Dec 02, 2010 Ami Olson Uncategorized
When the Delavan Art Gallery closed May 1, it left a gap in the Syracuse arts community much bigger than the 3,800 square feet it had provided artists and arts patrons for six and a half years.
Caroline Szozda-McGowan, 30, who managed the Delavan Gallery throughout that time, knows better than almost anyone.
“I knew we were leaving a giant hole,” she said. “There’s a major need for quality spaces to show and sell the work of local artists.”
But even after a six-month “restructuring” hiatus in 2008, Szozda-McGowan said May’s closing was unavoidable.
“It’s a hard market,” she said simply. “There was also the simple level of energy… it was time to step back and look at it really seriously and make a tough decision.”
But from that decision came an opportunity for Szozda-McGowan, a Syracuse resident who graduated from Cazenovia College in 2002 with a studio arts degree, to be a part of the next era of the space while offering a smaller, more intimate quality space to local artists.
When he announced Delavan’s closing, owner Bill Delavan said he planned to subdivide the large gallery space into five or six arts-related spaces — it was only natural that the former gallery manager would be the first to take advantage of the next phase of the space.
Now, a walled-off section is home to Szozda Gallery, (“drop the first z”), which will open its third exhibit this month.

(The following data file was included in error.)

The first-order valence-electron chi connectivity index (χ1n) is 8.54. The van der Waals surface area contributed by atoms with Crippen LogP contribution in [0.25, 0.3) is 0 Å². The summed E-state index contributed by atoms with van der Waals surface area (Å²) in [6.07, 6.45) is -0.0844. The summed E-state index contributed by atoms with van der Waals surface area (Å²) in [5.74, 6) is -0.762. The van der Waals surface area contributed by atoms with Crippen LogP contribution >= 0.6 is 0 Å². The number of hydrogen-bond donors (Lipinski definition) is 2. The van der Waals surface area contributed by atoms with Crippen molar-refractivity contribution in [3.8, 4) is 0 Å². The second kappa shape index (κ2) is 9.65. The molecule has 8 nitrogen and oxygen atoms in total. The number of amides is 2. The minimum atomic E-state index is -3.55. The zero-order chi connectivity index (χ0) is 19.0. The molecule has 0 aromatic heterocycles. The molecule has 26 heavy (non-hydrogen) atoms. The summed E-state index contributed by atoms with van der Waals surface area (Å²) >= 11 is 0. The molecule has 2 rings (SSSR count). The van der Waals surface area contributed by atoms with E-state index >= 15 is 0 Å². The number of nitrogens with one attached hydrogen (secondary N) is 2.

While she said it’s still hard to think about breaking up the beautiful gallery space, it was the chance of a lifetime for her to continue working with local arts in Syracuse.
“I knew [the closing] was coming, and it was, well, what do I do next?” Szozda-McGowan said. She said no one was really surprised that she chose to take a chance and open her own space.
“You have places like SU who do have wonderful exhibit areas, but that’s what they are — they’re exhibit areas,” she said. The purpose of her space, as was Delavan’s mission, is to provide quality gallery space for local artists to showcase their talents and also sell their work.
How dedicated was she to remaining a supporter of Syracuse artists?
Szozda-McGowan moved back to the ‘Cuse after a five-month stint in Hawaii with her husband Bill McGowan (during Delavan’s temporary closing).
“I could have stayed there for another full year, I didn’t have to come back… but the gallery was opening back up. I loved the gallery, I loved my artists,” she said. “That’s why I took the chance in opening my own. I love the folks, I love what I do.”
It was a shot she had to take.
“I would have never had this opportunity,” Szozda-McGowan said. “I would just regret it if I didn’t do it.”
The gallery opened its first show, a group exhibit of works by ARISE clients, in October. The three-week exhibit celebrated the 10th anniversary of the ARISE magazine, Unique, for which the Delavan Gallery had annually hosted a one-night show.
Szozda Gallery will open its third show, a group exhibit of local artists, Friday Dec. 3 with a reception from 5 to 8 p.m.
For a sneak peek, visit the gallery the Wednesday or Thursday before any exhibit reception and check out the soft opening.
The guts and the nerve
Who gave Szozda-McGowan the “guts and the nerve” to take a chance opening her own gallery?
She credits a list of players, topped by, of course, Bill Delavan and her family. Her mother and sister, she said, have not only traveled from out of town to visit the gallery, they’ve helped hang pieces and prep for shows.
She also thanks Delavan Center maintenance “magic man” Reggie Sanford, who has been a “shoulder to cry on many a time;” Gloria Romeo for her PR advice; and Leonard Assante of Assante Design.